IEMed Mediterranean Yearbook 2015

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Panorama: The Mediterranean Year

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Perspectives

Federica Mogherini

High Representative of the European Union for Foreign Affairs and Security Policy / Vice President of the European Commission, Brussels

The Mediterranean shores have not been such a tense place since the end of World War II. The conflict in Syria has killed some 250,000 people. Libya has been struggling for years to find peace and unity. A terrorist organisation is trying to redefine the borders of the Middle East and North Africa and old crises are far from being solved. The long stalemate in the Middle East peace process is proving to be increasingly unsustainable: violence will spiral if we do not move decisively towards a two-state solution. Conflict and instability have forced thousands of men and women to flee their countries towards the northern shore of the Mediterranean, via land and sea: humans have always left their homes in search of a better future, but one has to go back to the post-war mass resettlements to find a comparable phenomenon in our region. Too many have died pursuing the dream of a more human life.

It is a grim scenario and every day we face new calls to action. As we tackle the latest emergencies, though, we must keep in mind how we reached this point. Together as a European Union, together as an international community. No single country can put in place a truly effective action by its own: no country alone can save the lives of so many people who cross the Mediterranean, as we do every day, nor find political solutions to the crises in Syria and Libya, nor address the other root causes of migration such as poverty or climate change.

Such historical circumstances demand an understanding of our history and an imaginative effort to find a new path for the future. Our solutions must focus not just on the next weeks and months, but on the years to come.

The crisis the Middle East is going through is political. The decades-long tension between Sunni and Shia forces is now joined by clashes between alternative blocs inside the Sunni world. Rising powers versus old alliances, secular versus religious groups, one school of political Islam versus another. Against this background, sectarianism has prospered. The result has been the destabilisation of entire countries, with spill-over effects hitting the whole world. The foundations of the Middle Eastern social fabric have come under attack and it may take years, or decades, to heal the wound. But we cannot accept sectarianism as the basis for a new order in the Middle East and North Africa. We cannot accept the drawing of borders along sectarian lines. Doing so would destroy the unique richness of the region.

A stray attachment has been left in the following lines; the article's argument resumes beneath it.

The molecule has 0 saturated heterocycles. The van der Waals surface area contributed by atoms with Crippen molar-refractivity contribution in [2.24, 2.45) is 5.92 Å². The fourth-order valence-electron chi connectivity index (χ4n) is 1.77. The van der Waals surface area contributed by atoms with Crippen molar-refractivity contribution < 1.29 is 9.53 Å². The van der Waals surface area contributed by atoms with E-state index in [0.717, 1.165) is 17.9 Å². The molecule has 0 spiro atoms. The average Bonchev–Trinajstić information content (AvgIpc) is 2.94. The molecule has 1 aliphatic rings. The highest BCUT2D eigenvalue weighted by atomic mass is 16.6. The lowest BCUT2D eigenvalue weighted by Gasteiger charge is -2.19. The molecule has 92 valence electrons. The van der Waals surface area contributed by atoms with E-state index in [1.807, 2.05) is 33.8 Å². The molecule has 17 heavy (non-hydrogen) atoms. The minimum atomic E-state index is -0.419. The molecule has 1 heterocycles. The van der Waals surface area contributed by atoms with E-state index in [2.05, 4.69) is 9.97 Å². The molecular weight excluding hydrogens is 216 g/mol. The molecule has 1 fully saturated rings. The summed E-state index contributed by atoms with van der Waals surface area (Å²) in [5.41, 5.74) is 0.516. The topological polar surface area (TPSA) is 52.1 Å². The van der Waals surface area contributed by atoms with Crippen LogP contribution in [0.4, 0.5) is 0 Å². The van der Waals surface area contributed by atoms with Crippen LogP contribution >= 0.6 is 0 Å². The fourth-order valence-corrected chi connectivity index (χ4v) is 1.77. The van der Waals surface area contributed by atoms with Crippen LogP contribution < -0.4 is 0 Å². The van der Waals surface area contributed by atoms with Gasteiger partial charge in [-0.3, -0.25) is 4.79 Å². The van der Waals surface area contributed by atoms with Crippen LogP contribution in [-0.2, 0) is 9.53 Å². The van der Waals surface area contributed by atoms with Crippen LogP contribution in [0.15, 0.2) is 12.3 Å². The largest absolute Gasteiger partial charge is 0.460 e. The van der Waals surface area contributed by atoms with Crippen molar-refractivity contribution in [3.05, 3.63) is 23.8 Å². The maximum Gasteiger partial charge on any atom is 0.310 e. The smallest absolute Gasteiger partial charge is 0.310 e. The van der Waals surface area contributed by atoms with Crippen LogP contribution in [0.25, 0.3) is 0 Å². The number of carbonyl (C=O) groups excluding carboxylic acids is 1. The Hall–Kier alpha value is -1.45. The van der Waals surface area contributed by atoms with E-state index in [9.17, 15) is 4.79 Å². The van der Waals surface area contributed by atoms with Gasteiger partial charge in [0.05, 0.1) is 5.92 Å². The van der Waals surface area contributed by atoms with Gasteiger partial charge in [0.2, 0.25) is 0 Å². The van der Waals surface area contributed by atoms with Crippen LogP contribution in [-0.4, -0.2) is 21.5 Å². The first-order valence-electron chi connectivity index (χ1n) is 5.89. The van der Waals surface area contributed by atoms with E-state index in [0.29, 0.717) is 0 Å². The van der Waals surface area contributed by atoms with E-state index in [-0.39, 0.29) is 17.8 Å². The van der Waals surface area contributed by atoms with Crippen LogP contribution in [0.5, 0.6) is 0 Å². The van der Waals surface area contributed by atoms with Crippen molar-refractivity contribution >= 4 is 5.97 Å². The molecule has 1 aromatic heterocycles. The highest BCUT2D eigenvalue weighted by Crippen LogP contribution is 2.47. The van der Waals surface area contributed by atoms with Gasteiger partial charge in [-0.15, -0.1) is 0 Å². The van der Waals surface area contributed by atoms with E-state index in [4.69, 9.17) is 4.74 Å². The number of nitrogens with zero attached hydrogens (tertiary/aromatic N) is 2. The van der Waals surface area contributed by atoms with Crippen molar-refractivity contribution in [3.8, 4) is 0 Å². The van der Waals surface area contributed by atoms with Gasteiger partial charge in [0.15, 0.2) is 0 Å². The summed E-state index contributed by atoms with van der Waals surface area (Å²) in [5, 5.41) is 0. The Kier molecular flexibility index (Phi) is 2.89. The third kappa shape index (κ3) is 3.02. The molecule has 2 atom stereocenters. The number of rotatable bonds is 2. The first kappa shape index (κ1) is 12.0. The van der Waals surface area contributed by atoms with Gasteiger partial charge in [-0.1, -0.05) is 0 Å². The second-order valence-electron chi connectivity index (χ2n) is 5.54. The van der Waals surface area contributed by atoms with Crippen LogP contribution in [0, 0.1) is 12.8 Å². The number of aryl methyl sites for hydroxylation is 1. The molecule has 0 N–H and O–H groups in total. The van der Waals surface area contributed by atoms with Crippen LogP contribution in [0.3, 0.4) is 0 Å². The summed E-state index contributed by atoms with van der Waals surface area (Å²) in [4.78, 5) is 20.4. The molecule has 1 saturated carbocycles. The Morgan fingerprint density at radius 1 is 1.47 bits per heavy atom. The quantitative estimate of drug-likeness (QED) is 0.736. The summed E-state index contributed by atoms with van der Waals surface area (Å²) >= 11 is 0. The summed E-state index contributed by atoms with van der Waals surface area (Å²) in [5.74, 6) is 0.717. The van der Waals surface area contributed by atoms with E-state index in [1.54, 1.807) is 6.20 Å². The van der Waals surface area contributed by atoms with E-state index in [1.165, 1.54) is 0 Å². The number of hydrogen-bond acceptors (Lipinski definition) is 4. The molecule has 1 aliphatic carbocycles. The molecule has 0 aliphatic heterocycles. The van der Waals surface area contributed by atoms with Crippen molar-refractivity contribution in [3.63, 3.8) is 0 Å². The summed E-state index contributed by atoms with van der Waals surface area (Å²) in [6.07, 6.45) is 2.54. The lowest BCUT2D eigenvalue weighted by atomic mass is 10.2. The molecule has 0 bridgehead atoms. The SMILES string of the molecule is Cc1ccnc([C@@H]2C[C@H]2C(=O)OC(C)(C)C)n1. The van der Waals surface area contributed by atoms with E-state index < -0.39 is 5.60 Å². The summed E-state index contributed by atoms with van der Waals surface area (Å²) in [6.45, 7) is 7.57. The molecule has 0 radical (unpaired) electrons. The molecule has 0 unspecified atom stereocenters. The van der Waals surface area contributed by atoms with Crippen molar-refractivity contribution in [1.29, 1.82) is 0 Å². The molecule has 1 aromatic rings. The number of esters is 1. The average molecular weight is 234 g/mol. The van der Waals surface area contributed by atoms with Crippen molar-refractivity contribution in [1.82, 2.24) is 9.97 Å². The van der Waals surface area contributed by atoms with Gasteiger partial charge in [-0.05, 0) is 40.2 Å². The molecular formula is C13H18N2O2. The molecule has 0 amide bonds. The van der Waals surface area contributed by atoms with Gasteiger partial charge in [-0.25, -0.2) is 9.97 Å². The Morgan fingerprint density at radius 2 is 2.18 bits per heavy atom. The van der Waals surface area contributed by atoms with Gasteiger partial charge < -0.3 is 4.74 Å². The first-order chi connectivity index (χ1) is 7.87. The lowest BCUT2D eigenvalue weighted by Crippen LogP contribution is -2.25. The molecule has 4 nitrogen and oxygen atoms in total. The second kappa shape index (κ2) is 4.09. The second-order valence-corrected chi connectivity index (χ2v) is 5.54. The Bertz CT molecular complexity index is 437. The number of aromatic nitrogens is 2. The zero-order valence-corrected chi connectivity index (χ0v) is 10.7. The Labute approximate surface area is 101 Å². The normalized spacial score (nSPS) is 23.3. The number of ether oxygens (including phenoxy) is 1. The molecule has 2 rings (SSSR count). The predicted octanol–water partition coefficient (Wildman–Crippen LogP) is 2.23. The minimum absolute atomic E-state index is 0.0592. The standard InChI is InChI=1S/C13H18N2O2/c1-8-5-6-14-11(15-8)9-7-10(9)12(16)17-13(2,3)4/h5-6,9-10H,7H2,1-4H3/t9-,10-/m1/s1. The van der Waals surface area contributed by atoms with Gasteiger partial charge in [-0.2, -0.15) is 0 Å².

Such a complex puzzle will not be solved overnight. As a political crisis, it will certainly not be solved by military means: political crises require political solutions, and political solutions require patience, wisdom, courage and leadership. Regional powers need to stop waging proxy wars against each other and agree to sit at the negotiating table. In war-torn countries, we need processes of national reconciliation to put an end to the conflicts. This is true in Syria as it is in Yemen and in Libya. Politics is as crucial as military force for the ultimate defeat of Da’esh, al-Qaeda and other terrorist groups. The threat they pose goes beyond their territorial gains and the atrocities they perpetrate: they are trying to pervert a noble religion for their own cynical and apocalyptic goals.

The agreement we reached in Vienna on Iran’s nuclear programme can be an important step towards a different regional dynamic. The deal is first and foremost a non-proliferation agreement, but it can also open a new chapter in regional politics. And the multi-lateral approach that led to the deal can serve as a model for other crises.